The Art of Nuance
I just got caught up on ABC’s This is Us which further proved to be jaw-dropping, heart-stopping brilliance. It faithfully depicts human/flawed/real/loving/painful relationships in one of the most honest ways I’ve ever seen on the screen. If you fully absorbed (this is key) the most recent episode, you experienced the layered, complicated scene with Randall and Kevin. It was soul moving for me, personally. But generally, as it related to race? It could not have come at a better time (at least in my lifetime). If you never believed in the power of performance art before, here’s your chance to become a believer. If you haven’t seen it yet, pay attention to the nuance between Randall and Kevin—throughout—but especially at the end. The power is in the *nuance.
I recently saw a trailer for The Sound of Metal that included the line, “For your consideration,” which points to the Oscars. Well, done (and well done.) I have been considering it since I watched it. I’m casting my vote. This film, like This is Us, was such a gift. Different subject matter, but still, it was a jaw-dropping, heart-stopping, path-giving gift.
Art can make us see. It can make us hear. It can make us believe. It can make us better. It can help us know the nuance, which so often is the missing link, and everything.
We’re in a world of hurt these days. I’m worried about what happens this week as the jury considers. Across the country, across the board, we are so divided, so camped-out. We’re conflicted and afraid and self-protective and unsure about so many things and so often completely unaware of any of it. We see and hear things at face value without digging. I’m so thankful for art that helps unearth, peel, connect, helps us to see and hear things differently—in a way we’d never imagined because we innocently didn’t know what we didn’t know, and/or worse, pridefully didn’t want to know because we think knowing it means we are wrong, which falsely means we are bad. So we stay stuck, divided. Black or white.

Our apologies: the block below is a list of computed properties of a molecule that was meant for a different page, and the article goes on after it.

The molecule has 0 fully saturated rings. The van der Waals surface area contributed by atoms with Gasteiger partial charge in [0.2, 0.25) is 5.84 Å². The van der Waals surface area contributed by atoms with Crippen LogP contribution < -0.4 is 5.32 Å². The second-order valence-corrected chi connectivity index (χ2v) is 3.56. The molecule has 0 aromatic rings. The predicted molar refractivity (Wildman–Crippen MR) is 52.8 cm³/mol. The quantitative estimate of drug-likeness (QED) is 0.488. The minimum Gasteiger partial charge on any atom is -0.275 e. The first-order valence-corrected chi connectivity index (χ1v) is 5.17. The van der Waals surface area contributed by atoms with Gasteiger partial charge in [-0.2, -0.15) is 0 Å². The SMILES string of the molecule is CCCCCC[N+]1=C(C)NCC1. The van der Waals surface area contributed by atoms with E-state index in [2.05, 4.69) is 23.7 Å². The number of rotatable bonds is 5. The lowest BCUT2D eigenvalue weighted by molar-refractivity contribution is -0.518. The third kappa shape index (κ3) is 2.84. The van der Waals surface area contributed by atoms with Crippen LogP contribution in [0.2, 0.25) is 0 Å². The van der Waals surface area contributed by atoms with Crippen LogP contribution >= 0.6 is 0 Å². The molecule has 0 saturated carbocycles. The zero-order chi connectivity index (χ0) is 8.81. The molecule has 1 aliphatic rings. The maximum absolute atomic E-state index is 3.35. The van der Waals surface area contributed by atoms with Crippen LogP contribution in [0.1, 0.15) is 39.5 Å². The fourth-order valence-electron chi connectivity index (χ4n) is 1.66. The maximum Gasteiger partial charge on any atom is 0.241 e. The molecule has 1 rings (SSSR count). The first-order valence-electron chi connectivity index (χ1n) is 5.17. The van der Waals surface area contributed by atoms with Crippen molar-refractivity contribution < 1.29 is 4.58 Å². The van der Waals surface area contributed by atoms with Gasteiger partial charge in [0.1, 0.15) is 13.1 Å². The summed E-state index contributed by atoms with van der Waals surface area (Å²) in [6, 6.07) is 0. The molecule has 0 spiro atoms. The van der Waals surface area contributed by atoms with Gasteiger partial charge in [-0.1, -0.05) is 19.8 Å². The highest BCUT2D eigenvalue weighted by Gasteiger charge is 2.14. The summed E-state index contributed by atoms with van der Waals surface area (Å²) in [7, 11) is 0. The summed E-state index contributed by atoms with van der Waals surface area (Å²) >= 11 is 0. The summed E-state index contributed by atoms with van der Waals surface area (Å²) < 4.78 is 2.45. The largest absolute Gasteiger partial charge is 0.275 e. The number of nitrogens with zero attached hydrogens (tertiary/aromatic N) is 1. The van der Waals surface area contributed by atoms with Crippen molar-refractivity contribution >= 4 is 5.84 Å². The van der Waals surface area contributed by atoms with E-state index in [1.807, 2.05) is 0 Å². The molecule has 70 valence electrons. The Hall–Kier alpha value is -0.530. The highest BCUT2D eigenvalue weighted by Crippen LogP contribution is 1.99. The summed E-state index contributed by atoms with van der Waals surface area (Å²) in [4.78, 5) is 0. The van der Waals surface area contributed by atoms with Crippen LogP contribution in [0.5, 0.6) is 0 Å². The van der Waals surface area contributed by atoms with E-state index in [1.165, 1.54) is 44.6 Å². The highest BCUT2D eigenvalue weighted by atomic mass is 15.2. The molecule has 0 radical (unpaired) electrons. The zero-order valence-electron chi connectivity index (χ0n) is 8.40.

How important are the shades of gray?
How important is open-hearted curiosity?
How important is art?
Any fool can be happy. It takes a man with real heart to make beauty out of the stuff that makes us weep.
Art is a wound turned into light.
Art enables us to find ourselves and lose ourselves at the same time.
*As I was watching episode 12, I noticed the title was “Both Things Can Be True.” This is pretty much my point: we either don’t think this can be, or we forget this can and often is, the reality. So, instead, we make someone wrong or bad or both. All or nothing thinking is a killer.